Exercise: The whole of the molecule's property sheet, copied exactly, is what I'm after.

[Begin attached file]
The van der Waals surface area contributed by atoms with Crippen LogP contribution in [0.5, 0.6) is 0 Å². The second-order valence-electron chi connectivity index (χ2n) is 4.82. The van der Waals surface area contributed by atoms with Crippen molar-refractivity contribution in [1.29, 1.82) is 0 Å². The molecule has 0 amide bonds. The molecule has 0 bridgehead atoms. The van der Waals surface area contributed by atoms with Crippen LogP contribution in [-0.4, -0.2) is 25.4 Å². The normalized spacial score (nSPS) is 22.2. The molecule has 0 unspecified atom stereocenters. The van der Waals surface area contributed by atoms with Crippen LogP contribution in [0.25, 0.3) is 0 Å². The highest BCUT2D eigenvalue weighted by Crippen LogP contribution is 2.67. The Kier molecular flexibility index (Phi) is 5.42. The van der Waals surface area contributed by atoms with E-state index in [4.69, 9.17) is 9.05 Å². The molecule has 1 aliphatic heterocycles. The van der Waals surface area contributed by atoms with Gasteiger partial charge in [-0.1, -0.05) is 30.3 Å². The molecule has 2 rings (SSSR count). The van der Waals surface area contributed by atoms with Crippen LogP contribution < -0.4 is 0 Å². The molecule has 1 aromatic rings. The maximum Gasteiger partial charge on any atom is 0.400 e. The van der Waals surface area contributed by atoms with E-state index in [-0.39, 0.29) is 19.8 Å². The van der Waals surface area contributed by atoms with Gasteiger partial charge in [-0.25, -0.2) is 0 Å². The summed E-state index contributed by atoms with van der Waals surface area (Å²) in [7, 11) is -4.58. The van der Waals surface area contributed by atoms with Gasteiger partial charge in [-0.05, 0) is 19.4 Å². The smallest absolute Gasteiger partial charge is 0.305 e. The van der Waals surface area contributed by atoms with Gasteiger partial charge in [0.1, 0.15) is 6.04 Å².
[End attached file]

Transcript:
The van der Waals surface area contributed by atoms with Crippen LogP contribution in [0.5, 0.6) is 0 Å². The second-order valence-electron chi connectivity index (χ2n) is 4.82. The van der Waals surface area contributed by atoms with Crippen molar-refractivity contribution in [1.29, 1.82) is 0 Å². The molecule has 0 amide bonds. The molecule has 0 bridgehead atoms. The van der Waals surface area contributed by atoms with Crippen LogP contribution in [-0.4, -0.2) is 25.4 Å². The normalized spacial score (nSPS) is 22.2. The molecule has 0 unspecified atom stereocenters. The van der Waals surface area contributed by atoms with Crippen LogP contribution in [0.25, 0.3) is 0 Å². The highest BCUT2D eigenvalue weighted by Crippen LogP contribution is 2.67. The Kier molecular flexibility index (Phi) is 5.42. The van der Waals surface area contributed by atoms with E-state index in [4.69, 9.17) is 9.05 Å². The molecule has 1 aliphatic heterocycles. The van der Waals surface area contributed by atoms with Gasteiger partial charge in [-0.1, -0.05) is 30.3 Å². The molecule has 2 rings (SSSR count). The van der Waals surface area contributed by atoms with Crippen LogP contribution < -0.4 is 0 Å². The molecule has 1 aromatic rings. The maximum Gasteiger partial charge on any atom is 0.400 e. The van der Waals surface area contributed by atoms with E-state index in [-0.39, 0.29) is 19.8 Å². The van der Waals surface area contributed by atoms with Gasteiger partial charge in [-0.25, -0.2) is 0 Å². The summed E-state index contributed by atoms with van der Waals surface area (Å²) in [7, 11) is -4.58. The van der Waals surface area contributed by atoms with Gasteiger partial charge in [-0.05, 0) is 19.4 Å². The smallest absolute Gasteiger partial charge is 0.305 e. The van der Waals surface area contributed by atoms with Gasteiger partial charge in [0.1, 0.15) is 6.04 Å².